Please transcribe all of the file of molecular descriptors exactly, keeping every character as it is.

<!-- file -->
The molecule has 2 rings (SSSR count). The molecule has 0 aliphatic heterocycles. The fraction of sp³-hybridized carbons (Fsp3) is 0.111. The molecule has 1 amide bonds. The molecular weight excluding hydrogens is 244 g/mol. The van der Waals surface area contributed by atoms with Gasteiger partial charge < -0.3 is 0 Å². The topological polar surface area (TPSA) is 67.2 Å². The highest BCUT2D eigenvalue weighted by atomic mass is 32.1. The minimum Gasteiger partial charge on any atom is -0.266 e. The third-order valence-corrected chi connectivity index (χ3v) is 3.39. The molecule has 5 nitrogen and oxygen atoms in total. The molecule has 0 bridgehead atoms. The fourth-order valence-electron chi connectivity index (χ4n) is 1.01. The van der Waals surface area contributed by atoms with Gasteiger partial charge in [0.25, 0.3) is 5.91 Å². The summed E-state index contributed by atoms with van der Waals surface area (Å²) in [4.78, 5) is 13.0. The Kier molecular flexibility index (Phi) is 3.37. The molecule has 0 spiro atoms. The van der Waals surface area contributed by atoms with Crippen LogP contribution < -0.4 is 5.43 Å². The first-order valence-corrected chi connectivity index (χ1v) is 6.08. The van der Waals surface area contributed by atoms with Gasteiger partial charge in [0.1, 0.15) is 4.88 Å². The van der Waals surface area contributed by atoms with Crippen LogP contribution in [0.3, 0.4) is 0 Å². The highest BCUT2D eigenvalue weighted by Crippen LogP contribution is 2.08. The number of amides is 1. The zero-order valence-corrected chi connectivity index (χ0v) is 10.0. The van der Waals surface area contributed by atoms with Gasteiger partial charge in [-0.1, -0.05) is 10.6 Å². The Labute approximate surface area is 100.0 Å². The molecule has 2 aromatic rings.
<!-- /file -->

The molecule has 2 rings (SSSR count). The molecule has 0 aliphatic heterocycles. The fraction of sp³-hybridized carbons (Fsp3) is 0.111. The molecule has 1 amide bonds. The molecular weight excluding hydrogens is 244 g/mol. The van der Waals surface area contributed by atoms with Gasteiger partial charge < -0.3 is 0 Å². The topological polar surface area (TPSA) is 67.2 Å². The highest BCUT2D eigenvalue weighted by atomic mass is 32.1. The minimum Gasteiger partial charge on any atom is -0.266 e. The third-order valence-corrected chi connectivity index (χ3v) is 3.39. The molecule has 5 nitrogen and oxygen atoms in total. The molecule has 0 bridgehead atoms. The fourth-order valence-electron chi connectivity index (χ4n) is 1.01. The van der Waals surface area contributed by atoms with Gasteiger partial charge in [0.25, 0.3) is 5.91 Å². The summed E-state index contributed by atoms with van der Waals surface area (Å²) in [4.78, 5) is 13.0. The Kier molecular flexibility index (Phi) is 3.37. The molecule has 0 spiro atoms. The van der Waals surface area contributed by atoms with Crippen LogP contribution < -0.4 is 5.43 Å². The first-order valence-corrected chi connectivity index (χ1v) is 6.08. The van der Waals surface area contributed by atoms with Gasteiger partial charge in [0.1, 0.15) is 4.88 Å². The van der Waals surface area contributed by atoms with Crippen LogP contribution in [0.3, 0.4) is 0 Å². The highest BCUT2D eigenvalue weighted by Crippen LogP contribution is 2.08. The number of amides is 1. The zero-order valence-corrected chi connectivity index (χ0v) is 10.0. The van der Waals surface area contributed by atoms with Gasteiger partial charge in [-0.1, -0.05) is 10.6 Å². The Labute approximate surface area is 100.0 Å². The molecule has 2 aromatic rings.